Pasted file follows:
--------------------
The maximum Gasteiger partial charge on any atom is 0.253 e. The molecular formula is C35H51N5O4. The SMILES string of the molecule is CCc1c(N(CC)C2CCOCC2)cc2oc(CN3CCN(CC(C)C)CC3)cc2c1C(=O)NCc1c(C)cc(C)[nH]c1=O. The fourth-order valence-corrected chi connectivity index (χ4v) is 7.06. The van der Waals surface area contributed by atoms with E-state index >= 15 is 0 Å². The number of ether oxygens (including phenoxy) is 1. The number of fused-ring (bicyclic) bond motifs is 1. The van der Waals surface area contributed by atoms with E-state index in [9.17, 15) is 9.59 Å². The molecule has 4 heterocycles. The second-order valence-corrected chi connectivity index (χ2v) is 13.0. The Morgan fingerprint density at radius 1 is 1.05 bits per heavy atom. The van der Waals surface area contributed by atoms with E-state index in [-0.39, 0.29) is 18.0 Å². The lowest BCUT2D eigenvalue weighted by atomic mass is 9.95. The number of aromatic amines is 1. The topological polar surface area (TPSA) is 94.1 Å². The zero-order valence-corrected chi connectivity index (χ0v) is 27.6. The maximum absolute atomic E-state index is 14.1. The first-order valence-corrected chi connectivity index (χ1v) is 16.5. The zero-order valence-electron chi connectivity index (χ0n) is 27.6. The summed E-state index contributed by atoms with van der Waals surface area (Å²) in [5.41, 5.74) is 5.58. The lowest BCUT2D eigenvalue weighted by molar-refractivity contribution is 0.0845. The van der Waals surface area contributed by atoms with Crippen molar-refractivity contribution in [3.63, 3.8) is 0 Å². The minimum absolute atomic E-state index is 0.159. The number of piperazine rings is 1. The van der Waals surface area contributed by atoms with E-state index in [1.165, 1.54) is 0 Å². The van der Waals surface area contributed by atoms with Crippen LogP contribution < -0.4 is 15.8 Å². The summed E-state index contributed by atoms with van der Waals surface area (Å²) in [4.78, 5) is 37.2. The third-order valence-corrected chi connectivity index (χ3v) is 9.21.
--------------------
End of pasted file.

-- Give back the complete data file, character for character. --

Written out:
The maximum Gasteiger partial charge on any atom is 0.253 e. The molecular formula is C35H51N5O4. The SMILES string of the molecule is CCc1c(N(CC)C2CCOCC2)cc2oc(CN3CCN(CC(C)C)CC3)cc2c1C(=O)NCc1c(C)cc(C)[nH]c1=O. The fourth-order valence-corrected chi connectivity index (χ4v) is 7.06. The van der Waals surface area contributed by atoms with E-state index >= 15 is 0 Å². The number of ether oxygens (including phenoxy) is 1. The number of fused-ring (bicyclic) bond motifs is 1. The van der Waals surface area contributed by atoms with E-state index in [9.17, 15) is 9.59 Å². The molecule has 4 heterocycles. The second-order valence-corrected chi connectivity index (χ2v) is 13.0. The Morgan fingerprint density at radius 1 is 1.05 bits per heavy atom. The van der Waals surface area contributed by atoms with E-state index in [-0.39, 0.29) is 18.0 Å². The lowest BCUT2D eigenvalue weighted by atomic mass is 9.95. The number of aromatic amines is 1. The topological polar surface area (TPSA) is 94.1 Å². The zero-order valence-corrected chi connectivity index (χ0v) is 27.6. The maximum absolute atomic E-state index is 14.1. The first-order valence-corrected chi connectivity index (χ1v) is 16.5. The zero-order valence-electron chi connectivity index (χ0n) is 27.6. The summed E-state index contributed by atoms with van der Waals surface area (Å²) in [5.41, 5.74) is 5.58. The lowest BCUT2D eigenvalue weighted by molar-refractivity contribution is 0.0845. The van der Waals surface area contributed by atoms with Crippen molar-refractivity contribution in [3.63, 3.8) is 0 Å². The minimum absolute atomic E-state index is 0.159. The number of piperazine rings is 1. The van der Waals surface area contributed by atoms with E-state index in [1.165, 1.54) is 0 Å². The van der Waals surface area contributed by atoms with Crippen LogP contribution < -0.4 is 15.8 Å². The summed E-state index contributed by atoms with van der Waals surface area (Å²) in [4.78, 5) is 37.2. The third-order valence-corrected chi connectivity index (χ3v) is 9.21.